TVWise: The UK has always been a highly competitive market, does the level of competition make it harder to buy for Lifetime and History, specifically considering where first window on one of their original dramas has gone to a rival? Or are you happy with the linear broadcast window?

Vikings - S2Heather Jones: I think for the time being, to be first linear is the most important thing. I think this will change over time and also there is a difference between Amazon and Netflix. I don’t know how comfortable I’d be being first linear after Netflix, because after all we’re a pay TV broadcaster and we need to be making sure that we provide Sky with a certain level of exclusivity or completely new customers. What happened for us with Vikings is that Amazon created some awareness of the Vikings brand, but in terms of the crossover of customers with Sky, clearly there can’t have been a huge amount because so many people watched Vikings on History. I think we have a period of time to exploit that first linear opportunity that’s post-an-Amazon-window as opposed to post-a-Netflix-window. Part of the difference being that in cases where Netflix don’t retain the rights, they tend to have a minimum of a two-year hold-back, by which time it feels very old; whereas with Amazon there’s just a one year hold-back, so both Vikings and Black Sails are only one year behind the Amazon premieres.

That’s worked OK for us. It means it’s a bit more affordable, it means there’s certain broadcasters you’re not having to pitch against because they don’t want to have a shared piece of content with a non-linear competitor, that’s been helpful for us. The big issues is the big network/studio shows where, if it’s a show that one of the Sky channels or terrestrial channels are really interested in, we’re out of the game. But that’s fine because the good news is that there is something like 64 networks commissioning scripted, so there is so much product to go around. I could go along to a Warner Bros. screening and watch a superhero show and go ‘Wow, the History audience would love that’, but it’s probably going to go to Sky or Channel 4. But then there’s all the cable network shows that are being made… not just the A&E network, but all the TNTs, AMCs and Syfys. There’s so many cable networks commissioning scripted that there are enough things to go round and certainly we haven’t struggled to identify titles that would be right for either Lifetime or History, and tie them up.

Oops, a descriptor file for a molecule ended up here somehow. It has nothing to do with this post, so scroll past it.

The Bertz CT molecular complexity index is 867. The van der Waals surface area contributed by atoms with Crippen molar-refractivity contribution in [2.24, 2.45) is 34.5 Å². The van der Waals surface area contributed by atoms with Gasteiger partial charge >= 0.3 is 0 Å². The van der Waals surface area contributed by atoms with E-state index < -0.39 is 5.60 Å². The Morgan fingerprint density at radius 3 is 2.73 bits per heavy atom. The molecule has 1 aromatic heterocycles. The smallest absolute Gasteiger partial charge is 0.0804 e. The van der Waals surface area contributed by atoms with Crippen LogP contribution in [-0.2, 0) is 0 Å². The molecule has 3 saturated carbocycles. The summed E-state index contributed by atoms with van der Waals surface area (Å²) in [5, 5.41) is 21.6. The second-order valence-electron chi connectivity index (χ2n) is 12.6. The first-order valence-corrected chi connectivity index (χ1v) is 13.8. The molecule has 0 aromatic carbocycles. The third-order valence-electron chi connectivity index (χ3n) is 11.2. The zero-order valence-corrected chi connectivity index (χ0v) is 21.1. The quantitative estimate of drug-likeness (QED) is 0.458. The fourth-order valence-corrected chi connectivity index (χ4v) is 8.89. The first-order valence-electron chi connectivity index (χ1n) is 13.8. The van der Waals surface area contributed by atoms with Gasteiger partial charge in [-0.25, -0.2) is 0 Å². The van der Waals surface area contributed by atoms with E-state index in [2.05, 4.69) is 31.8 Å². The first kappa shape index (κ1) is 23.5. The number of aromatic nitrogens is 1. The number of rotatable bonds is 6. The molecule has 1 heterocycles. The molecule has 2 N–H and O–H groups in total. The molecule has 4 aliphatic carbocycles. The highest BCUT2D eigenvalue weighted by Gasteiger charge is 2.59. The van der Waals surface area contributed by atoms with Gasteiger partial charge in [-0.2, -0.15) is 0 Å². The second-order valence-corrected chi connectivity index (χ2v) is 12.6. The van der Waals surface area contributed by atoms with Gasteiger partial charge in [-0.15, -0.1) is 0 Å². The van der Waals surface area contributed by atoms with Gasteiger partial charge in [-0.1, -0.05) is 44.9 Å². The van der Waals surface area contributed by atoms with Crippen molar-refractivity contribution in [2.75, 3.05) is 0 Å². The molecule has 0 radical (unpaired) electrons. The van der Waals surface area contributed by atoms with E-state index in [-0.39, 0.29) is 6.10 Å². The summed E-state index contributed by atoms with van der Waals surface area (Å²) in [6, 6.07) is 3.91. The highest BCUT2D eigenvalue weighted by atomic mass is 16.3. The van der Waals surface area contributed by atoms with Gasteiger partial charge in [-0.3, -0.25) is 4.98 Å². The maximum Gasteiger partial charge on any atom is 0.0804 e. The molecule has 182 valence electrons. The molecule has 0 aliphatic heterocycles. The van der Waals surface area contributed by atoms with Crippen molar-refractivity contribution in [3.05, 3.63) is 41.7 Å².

TVWise: Drama has been a key element of Lifetime UK’s schedule since launch, but there is a huge amount of non-scripted and an increasing number of local commissions on the slate. How important has U.S. scripted been to the channel’s success?

Heather Jones: I think they’ve been hugely important, but the difference is in low volumes. We don’t need a lot of drama to make a noise with drama. Lifetime as a brand is built on having the three different pillars, and we’re quite unique in the market because of that. We are unscripted, scripted and movies, all in different proportions. Most of the schedule is unscripted; we have primetime and daytime blocks of movies; and then we have scripted at moments throughout the year, but definitely not more than one a quarter. In volume terms, they don’t take up a lot of the schedule, we only buy them when we think they’re right. But brand wise they are really important, because they are the things we use quite often to lead our marketing campaigns.

TVWise: The UK Lifetime channel has recently done a number of third party deals for shows like Rosemary’s Baby and most recently Girlfriends’ Guide To Divorce. I think it’s clear you’re looking to expand beyond just what the U.S. network does, can you talk us through what you’re looking for in a drama?

Girlfriends Guide To DivorceHeather Jones: Girlfriends Guide is probably the best example. As I referred to earlier, the scripted shows have to sit side-by-side with our existing reality slate. Our biggest reality show at the moment is Real Housewives and Girlfriends Guide To Divorce was commissioned by Bravo in the U.S. to be the scripted partner piece to Real Housewives, so for us it was a really natural fit because these shows were designed to sit next to each other in the schedule. We definitely look for shows that in terms of the tone and the pace are aligned with what the unscripted shows are doing as well.

The other thing we look for is… it’s not just about the pace, the tone and how it sits with the reality shows, also there have to be, for Lifetime, really strong female characters. In the same way that, for History, there have to be really strong male characters and very positive ones too. The shows have to have talkability, they have to be the kind of dramas that are noisy. We can’t have gentle dramas, we can’t just have a cop show that feels like it fits but is not really going to get people talking in the office the next day. A really great title helps enormously and that’s partly why I think Girlfriends Guide To Divorce is interesting, because you can’t help but stop when you see that title on the EPG, even if you haven’t seen any marketing around it. For both History and Lifetime, the dramas are always shamelessly entertaining, they’re a romp all the way throughout. They are not slow and thoughtful, they tend to be very high energy, with high entertainment values.

TVWise: You said you don’t need a lot of volume when it comes to drama, is there room for more shows on the channel in the year ahead?

Heather Jones: I think we have, for both History and Lifetime. We’d be able to find room for one more scripted drama, outside of what we already have through our output deal and what we’ve already picked up. But we don’t have to pick that up, so we’re in the nice position whereby if the right thing comes along at the right price, we have space for one more for each, but that’s it right now. For Lifetime, we picked up two seasons of Girlfriends Guide To Divorce, plus we picked up The Slap, the NBC network drama, as part of that same deal. On History we’ve got more Vikings coming through because that’s a life-of-series deal, we’ve got Black Sails, we’ve got Gangland Undercover, we’ve just had Sons Of Liberty, and there’s a few others that we’re looking at as part of the A+E Studios output deal. We’ve already got quite a lot to play with.